Let’s start by loading historical prices for all companies in the S&P 500 and create SPY and Equal Weight benchmarks using the Systematic Investor Toolbox:

###############################################################################
# Load Systematic Investor Toolbox (SIT)
# http://systematicinvestor.wordpress.com/systematic-investor-toolbox/
###############################################################################
setInternet2(TRUE)
con = gzcon(url('http://www.systematicportfolio.com/sit.gz', 'rb'))
    source(con)
close(con)

	#*****************************************************************
	# Load historical data
	#****************************************************************** 
	load.packages('quantmod')	
	tickers = sp500.components()$tickers
	
	data <- new.env()
	getSymbols(tickers, src = 'yahoo', from = '1970-01-01', env = data, auto.assign = T)
		# remove companies with less than 5 years of data
		rm.index = which( sapply(ls(data), function(x) nrow(data[[x]])) < 1000 )	
		rm(list=names(rm.index), envir=data)
		
		for(i in ls(data)) data[[i]] = adjustOHLC(data[[i]], use.Adjusted=T)		
	bt.prep(data, align='keep.all', dates='1994::')
		tickers = data$symbolnames
	
	
	data.spy <- new.env()
	getSymbols('SPY', src = 'yahoo', from = '1970-01-01', env = data.spy, auto.assign = T)
	bt.prep(data.spy, align='keep.all', dates='1994::')
	
	#*****************************************************************
	# Code Strategies
	#****************************************************************** 
	prices = data$prices
		n = ncol(prices)
					
	#*****************************************************************
	# Setup monthly periods
	#****************************************************************** 
	periodicity = 'months'
	
	period.ends = endpoints(data$prices, periodicity)
		period.ends = period.ends[period.ends > 0]
	
	prices = prices[period.ends, ]		
		
	#*****************************************************************
	# Create Benchmarks, omit results for the first 36 months - to be consistent with Factor Attribution
	#****************************************************************** 	
	models = list()
	
	# SPY
	data.spy$weight[] = NA
		data.spy$weight[] = 1
		data.spy$weight[1:period.ends[36],] = NA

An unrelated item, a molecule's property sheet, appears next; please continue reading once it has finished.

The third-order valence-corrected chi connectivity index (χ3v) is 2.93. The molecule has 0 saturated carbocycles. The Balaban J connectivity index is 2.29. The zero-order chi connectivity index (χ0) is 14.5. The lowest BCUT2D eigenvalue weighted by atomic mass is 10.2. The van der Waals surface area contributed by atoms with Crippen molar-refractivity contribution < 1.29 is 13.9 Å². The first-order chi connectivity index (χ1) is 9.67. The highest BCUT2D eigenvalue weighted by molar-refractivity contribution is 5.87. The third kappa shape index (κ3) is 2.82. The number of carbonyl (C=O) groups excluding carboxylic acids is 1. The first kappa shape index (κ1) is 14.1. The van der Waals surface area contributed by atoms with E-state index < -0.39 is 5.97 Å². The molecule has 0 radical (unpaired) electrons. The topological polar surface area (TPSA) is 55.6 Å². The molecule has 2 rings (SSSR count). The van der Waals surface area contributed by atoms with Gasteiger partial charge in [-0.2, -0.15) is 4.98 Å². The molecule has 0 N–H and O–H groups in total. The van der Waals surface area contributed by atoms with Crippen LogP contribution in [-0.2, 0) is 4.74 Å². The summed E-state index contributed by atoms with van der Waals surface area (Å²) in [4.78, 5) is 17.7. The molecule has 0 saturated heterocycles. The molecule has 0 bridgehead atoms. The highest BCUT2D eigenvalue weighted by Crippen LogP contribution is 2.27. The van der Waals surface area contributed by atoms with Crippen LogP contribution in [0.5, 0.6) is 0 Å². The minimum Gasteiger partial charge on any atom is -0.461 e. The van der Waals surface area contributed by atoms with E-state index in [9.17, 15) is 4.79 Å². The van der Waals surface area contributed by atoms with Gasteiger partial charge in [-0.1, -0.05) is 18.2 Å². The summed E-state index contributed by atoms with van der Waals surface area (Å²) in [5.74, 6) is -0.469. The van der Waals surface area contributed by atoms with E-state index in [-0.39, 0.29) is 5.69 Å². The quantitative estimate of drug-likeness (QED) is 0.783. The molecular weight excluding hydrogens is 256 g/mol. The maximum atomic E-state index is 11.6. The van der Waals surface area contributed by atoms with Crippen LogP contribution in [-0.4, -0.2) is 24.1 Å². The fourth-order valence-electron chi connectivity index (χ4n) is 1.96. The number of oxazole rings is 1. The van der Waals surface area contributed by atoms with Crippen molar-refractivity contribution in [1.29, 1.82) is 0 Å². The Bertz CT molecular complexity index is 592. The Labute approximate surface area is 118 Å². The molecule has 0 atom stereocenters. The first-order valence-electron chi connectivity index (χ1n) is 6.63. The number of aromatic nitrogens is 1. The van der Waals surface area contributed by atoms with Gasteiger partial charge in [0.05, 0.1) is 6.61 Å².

models$spy = bt.run(data.spy)
	
	# Equal Weight
	data$weight[] = NA
		data$weight[period.ends,] = ntop(prices, n)
		data$weight[1:period.ends[36],] = NA		
	models$equal.weight = bt.run(data)

Next let’s group stocks into Quantiles based on 1-Month returns and create back-test for each Quantile. I will rely on the code in the Volatility Quantiles post to create Quantiles.

	#*****************************************************************
	# Create Reversal Quantiles
	#****************************************************************** 
	n.quantiles = 5
	start.t = 1 + 36
	quantiles = weights = coredata(prices) * NA			
	
	one.month = coredata(prices / mlag(prices))
	
	for( t in start.t:nrow(weights) ) {
		factor = as.vector(one.month[t,])
		ranking = ceiling(n.quantiles * rank(factor, na.last = 'keep','first') / count(factor))
		
		quantiles[t,] = ranking
		weights[t,] = 1/tapply(rep(1,n), ranking, sum)[ranking]			
	}
	
	quantiles = ifna(quantiles,0)
	
	#*****************************************************************
	# Create backtest for each Quintile
	#****************************************************************** 
	temp = weights * NA

	for( i in 1:n.quantiles) {
		temp[] = 0
		temp[quantiles == i] = weights[quantiles == i]
	
		data$weight[] = NA
			data$weight[period.ends,] = temp
		models[[ paste('M1_Q',i,sep='') ]] = bt.run(data, silent = T)
	}

Finally, let’s construct Q1/Q5 spread and create summary performance report.

	#*****************************************************************
	# Create Q1-Q5 spread
	#****************************************************************** 
	temp[] = 0
	temp[quantiles == 1] = weights[quantiles == 1]
	temp[quantiles == n.quantiles] = -weights[quantiles == n.quantiles]
	
	data$weight[] = NA
		data$weight[period.ends,] = temp
	models$spread = bt.run(data, silent = T)	

	#*****************************************************************
	# Create Report
	#****************************************************************** 	
	plotbt.custom.report.part1(models)

	plotbt.custom.report.part1(models[spl('spy,equal.weight,spread')])

In the next post I will show how Factor Attribution can boost performance of the 1-Month Reversal Strategy using the methodology presented in the Short-Term Residual Reversal by D. Blitz, J. Huij, S. Lansdorp, M. Verbeek (2011) paper.

To view the complete source code for this example, please have a look at the bt.one.month.test() function in bt.test.r at github.

Example of Factor Attribution

In the prior post, Factor Attribution 2, I have shown how Factor Attribution can be applied to decompose fund’s returns in to Market, Capitalization, and Value factors, the “three-factor model” of Fama and French. Today, I want to show you a different application of Factor Attribution. First, let’s run Factor Attribution on each the stocks in the S&P 500 to determine it’s Value exposure. Next let’s group stocks into Quantiles based on Value exposure and create back-test for each Quantile. I will rely on the code in the Volatility Quantiles post to create Quantiles.